When a dog bites a human being he is, if lucky, given a warning and one last chance to prove he can rub along with the rest of society. If he's unlucky, he is put down with little discussion on the matter.
So what do we do with the serial biter Luis Suarez? It's not quite a man bites dog story with the prodigiously talented Uruguayan, in fact it's something that's even harder to fathom: man continually biting man.
The Liverpool striker is one of the best footballers in the world, as anyone who watched him play when he returned from a 10-match suspension at the start of last year's Premier League season to help fire Liverpool to a thrilling championship chase knows.
And just for good measure, he rammed that message home again in the group phase of this World Cup when, barely a month after climbing out of a wheelchair following post-season surgery, he slammed home two goals to knock England out of the World Cup in Uruguay's 2-1 win over Roy Hodgson's team.
That suspension at the start of the most recent Premier League season had, of course, been incurred for biting Chelsea's Branislav Ivanovic in a game the previous campaign.
It followed on an earlier lengthy ban he picked up in The Netherlands when, playing for Ajax, he bit another opponent, PSV Eindhoven's Dutch midfielder Otman Bakkal in a league match. He was quickly dubbed the ''cannibal of Ajax'' after that incident.
Suarez's penchant for courting bad publicity is legendary. At the 2010 World Cup, near the end of extra time when Uruguay and Ghana were deadlocked at 2-2 in a quarter-final match, a header from Dominic Adiyiah was goal-bound until Suarez popped up on the goal-line to punch the ball to safety.
He was instantly sent off, but no matter: Asamoah Gyan missed the subsequent spot kick and the match went into a penalty shoot out, which Uruguay won, ensuring Los Celestes would deprive the Ghanaians of the accolade of being the first African side to reach the World Cup semi-finals.
Suarez, jubilant though he knew he would miss the semi-final, simply claimed his reaction was instinctive, adding later that the ''hand of God'' now belonged to him a reference to perhaps the most infamous handball in World Cup history when Diego Maradona deflected the ball past Peter Shilton with his hand in the 1986 quarter-final between Argentina and England, a ''goal'' that was allowed to stand.
It's not just biting, of course. He was in hot water in England following a clash with Manchester United's Patrice Evra when he was accused of racially abusing the French defender, another conviction which earned him a eight-match ban and a £40,000 ($72,500) fine. After dismissing Liverpool's appeal, the FA said in a statement that Suarez had "damaged the image of English football around the world".
FIFA surely must act now, and act quickly. Uruguay is due to play its next game, a round of 16 match against Colombia, in Rio on Saturday night (Sunday morning AEST).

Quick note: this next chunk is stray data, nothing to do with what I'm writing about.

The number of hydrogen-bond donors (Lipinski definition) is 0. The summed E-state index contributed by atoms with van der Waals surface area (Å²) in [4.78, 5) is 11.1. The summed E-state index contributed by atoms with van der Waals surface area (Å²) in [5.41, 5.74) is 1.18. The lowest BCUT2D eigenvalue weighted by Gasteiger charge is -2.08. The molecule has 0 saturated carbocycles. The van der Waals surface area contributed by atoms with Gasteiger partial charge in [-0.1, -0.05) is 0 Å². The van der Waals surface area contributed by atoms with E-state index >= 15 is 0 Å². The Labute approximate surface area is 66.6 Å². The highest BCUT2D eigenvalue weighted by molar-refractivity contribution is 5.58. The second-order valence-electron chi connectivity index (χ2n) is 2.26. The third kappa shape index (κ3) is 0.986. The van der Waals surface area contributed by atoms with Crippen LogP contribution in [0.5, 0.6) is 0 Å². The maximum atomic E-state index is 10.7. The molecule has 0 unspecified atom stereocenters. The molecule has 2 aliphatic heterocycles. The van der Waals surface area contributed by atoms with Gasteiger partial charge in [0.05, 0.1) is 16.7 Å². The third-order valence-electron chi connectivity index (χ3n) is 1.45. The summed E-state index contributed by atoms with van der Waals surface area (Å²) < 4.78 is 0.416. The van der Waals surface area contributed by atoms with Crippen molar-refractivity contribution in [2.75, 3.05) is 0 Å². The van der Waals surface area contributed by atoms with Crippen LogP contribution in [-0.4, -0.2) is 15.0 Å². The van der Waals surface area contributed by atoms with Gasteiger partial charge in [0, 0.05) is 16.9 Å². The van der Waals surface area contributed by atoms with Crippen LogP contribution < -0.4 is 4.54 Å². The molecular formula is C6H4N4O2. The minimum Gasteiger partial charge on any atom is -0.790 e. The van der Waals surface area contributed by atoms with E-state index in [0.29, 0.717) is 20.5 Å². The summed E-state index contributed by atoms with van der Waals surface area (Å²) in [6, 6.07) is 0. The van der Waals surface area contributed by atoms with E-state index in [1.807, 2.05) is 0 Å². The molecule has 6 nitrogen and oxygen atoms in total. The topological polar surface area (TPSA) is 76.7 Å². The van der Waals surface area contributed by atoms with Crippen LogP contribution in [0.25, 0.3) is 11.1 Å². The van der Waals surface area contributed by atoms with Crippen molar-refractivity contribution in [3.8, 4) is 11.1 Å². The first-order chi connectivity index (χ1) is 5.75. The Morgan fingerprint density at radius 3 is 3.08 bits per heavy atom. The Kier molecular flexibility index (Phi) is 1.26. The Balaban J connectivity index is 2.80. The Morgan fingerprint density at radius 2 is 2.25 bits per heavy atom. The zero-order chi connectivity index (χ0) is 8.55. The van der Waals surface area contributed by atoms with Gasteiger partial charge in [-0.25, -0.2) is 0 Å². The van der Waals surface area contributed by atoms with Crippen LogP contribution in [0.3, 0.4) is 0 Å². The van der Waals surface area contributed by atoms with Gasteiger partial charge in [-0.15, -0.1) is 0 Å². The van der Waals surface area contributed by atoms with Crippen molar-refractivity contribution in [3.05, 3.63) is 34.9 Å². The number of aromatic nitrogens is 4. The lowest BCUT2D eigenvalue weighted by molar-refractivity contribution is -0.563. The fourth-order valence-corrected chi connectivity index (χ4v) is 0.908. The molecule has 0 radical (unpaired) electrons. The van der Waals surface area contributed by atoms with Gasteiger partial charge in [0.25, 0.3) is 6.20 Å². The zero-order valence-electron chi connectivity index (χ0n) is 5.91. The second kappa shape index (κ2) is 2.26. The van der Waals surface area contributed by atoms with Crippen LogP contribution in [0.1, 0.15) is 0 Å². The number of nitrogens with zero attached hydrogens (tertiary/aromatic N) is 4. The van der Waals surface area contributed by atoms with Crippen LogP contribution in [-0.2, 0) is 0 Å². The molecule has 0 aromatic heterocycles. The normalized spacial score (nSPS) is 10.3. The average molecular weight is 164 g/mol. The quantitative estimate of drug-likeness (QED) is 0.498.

It is inconceivable that Suarez will not receive a lengthy band for his despicable action.
FIFA suspended Italian defender Mauro Tessotti for eight games after he broke Spanish midfielder Luis Enrique's jaw in the quarter-final between the two nations in the 1994 World Cup in the USA.
That may be the benchmark that FIFA will have to operate from in this incident, which has gone round the world and been instantly condemned in every corner of the globe.
If Uruguay wanted to be seen as sporting citizens they would, of course, suspend their star player, but given the stakes of their next game, it is unlikely they would do so. Without Suarez, their chances of beating the red-hot Colombians are slim.
So FIFA should make the decision for them, ban him from the rest of this World Cup and also some of the qualifiers for the next one.
Suarez's behaviour also shines the spotlight on Liverpool and what sort of action they might take.
The club, under both Kenny Dalglish and Brendan Rodgers, have been highly supportive of their wayward South American, prepared to forgive and forget not just the biting and racism incidents, but his threats to go elsewhere if the club was not successful.
But can the Anfield powerhouse, now back in the Champions League and perhaps on the way to re-establishing its global eminence, afford to have such a PR disaster as Suarez on its books?
They would win widespread acclaim ere they to say 'enough is enough' and sell him to someone else, with less scruples.
But Suarez's reputation may now finally sink him.
Which of the world's giant clubs can afford to have their reputation sullied by fielding a player with such an appalling reputation? Will their sponsors want their logo borne by a man whom the football world regards as a serial cheat and a biter? How would they like seeing their image on shirts photoshopped with Suarez head bearing huge fangs, or adorned with one of those collars dogs are given post surgery to ensure they do not lick and scratch at their healing wounds?
The local Merseyside paper, the Liverpool Echo, reacted swiftly to the latest Suarez transgression, staging a for-and-against discussion on whether the Reds should get rid of their volatile star.
The arguments for selling him were that he has brought shame on the club, undermined his supportive manager, is a serial offender and simply cannot be trusted not to do so again, and that no player cannot be replaced.
The arguments against were pragmatic: that football is a business, that we shouldn't get swept up by hysteria, that its part of the drive that makes him such a good player and that there is no precedent for such a dismissal.
Some 20 hours after the incident, the fans on the Echo's website had voted 67 to 33 per cent to get rid of him.
It might be good if Liverpool, Uruguay, and FIFA all decided that the time had come to set such a precedent.
Three strikes and you are out Luis - for this World Cup, and some time thereafter.